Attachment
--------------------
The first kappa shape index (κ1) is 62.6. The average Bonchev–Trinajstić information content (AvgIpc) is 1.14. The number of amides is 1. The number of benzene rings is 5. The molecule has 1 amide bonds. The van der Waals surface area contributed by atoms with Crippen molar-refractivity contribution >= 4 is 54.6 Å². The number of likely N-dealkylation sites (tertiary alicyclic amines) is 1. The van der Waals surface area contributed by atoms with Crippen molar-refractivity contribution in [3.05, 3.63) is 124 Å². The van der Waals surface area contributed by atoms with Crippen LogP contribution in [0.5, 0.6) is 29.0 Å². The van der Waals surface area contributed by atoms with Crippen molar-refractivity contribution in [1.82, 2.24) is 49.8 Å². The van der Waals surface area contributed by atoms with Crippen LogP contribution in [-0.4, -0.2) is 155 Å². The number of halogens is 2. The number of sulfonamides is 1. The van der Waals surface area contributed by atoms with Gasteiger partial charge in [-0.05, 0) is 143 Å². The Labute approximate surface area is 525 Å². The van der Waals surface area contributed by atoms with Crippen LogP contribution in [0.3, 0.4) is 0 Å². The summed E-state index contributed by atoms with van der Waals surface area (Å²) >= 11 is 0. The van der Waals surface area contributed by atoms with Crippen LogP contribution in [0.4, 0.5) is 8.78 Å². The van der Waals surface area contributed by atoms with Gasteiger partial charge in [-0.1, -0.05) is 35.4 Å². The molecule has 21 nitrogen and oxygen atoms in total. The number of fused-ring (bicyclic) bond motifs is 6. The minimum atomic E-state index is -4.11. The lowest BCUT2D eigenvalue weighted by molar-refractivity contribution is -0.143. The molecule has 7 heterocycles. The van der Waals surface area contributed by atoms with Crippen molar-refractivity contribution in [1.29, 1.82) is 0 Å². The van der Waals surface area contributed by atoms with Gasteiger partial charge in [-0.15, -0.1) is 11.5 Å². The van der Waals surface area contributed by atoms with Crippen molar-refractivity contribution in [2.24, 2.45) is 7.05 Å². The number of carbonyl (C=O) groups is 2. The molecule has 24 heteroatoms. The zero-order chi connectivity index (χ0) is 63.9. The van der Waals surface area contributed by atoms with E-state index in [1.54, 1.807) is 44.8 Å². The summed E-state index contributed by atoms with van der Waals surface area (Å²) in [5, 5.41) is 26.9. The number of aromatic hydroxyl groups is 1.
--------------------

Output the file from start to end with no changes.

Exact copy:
The first kappa shape index (κ1) is 62.6. The average Bonchev–Trinajstić information content (AvgIpc) is 1.14. The number of amides is 1. The number of benzene rings is 5. The molecule has 1 amide bonds. The van der Waals surface area contributed by atoms with Crippen molar-refractivity contribution >= 4 is 54.6 Å². The number of likely N-dealkylation sites (tertiary alicyclic amines) is 1. The van der Waals surface area contributed by atoms with Crippen molar-refractivity contribution in [3.05, 3.63) is 124 Å². The van der Waals surface area contributed by atoms with Crippen LogP contribution in [0.5, 0.6) is 29.0 Å². The van der Waals surface area contributed by atoms with Crippen molar-refractivity contribution in [1.82, 2.24) is 49.8 Å². The van der Waals surface area contributed by atoms with Crippen LogP contribution in [-0.4, -0.2) is 155 Å². The number of halogens is 2. The number of sulfonamides is 1. The van der Waals surface area contributed by atoms with Gasteiger partial charge in [-0.05, 0) is 143 Å². The Labute approximate surface area is 525 Å². The van der Waals surface area contributed by atoms with Crippen LogP contribution in [0.3, 0.4) is 0 Å². The summed E-state index contributed by atoms with van der Waals surface area (Å²) >= 11 is 0. The van der Waals surface area contributed by atoms with Crippen LogP contribution in [0.4, 0.5) is 8.78 Å². The van der Waals surface area contributed by atoms with Gasteiger partial charge in [-0.1, -0.05) is 35.4 Å². The molecule has 21 nitrogen and oxygen atoms in total. The number of fused-ring (bicyclic) bond motifs is 6. The minimum atomic E-state index is -4.11. The lowest BCUT2D eigenvalue weighted by molar-refractivity contribution is -0.143. The molecule has 7 heterocycles. The van der Waals surface area contributed by atoms with Crippen molar-refractivity contribution in [1.29, 1.82) is 0 Å². The van der Waals surface area contributed by atoms with Gasteiger partial charge in [-0.15, -0.1) is 11.5 Å². The van der Waals surface area contributed by atoms with Crippen molar-refractivity contribution in [2.24, 2.45) is 7.05 Å². The number of carbonyl (C=O) groups is 2. The molecule has 24 heteroatoms. The zero-order chi connectivity index (χ0) is 63.9. The van der Waals surface area contributed by atoms with E-state index in [1.54, 1.807) is 44.8 Å². The summed E-state index contributed by atoms with van der Waals surface area (Å²) in [5, 5.41) is 26.9. The number of aromatic hydroxyl groups is 1.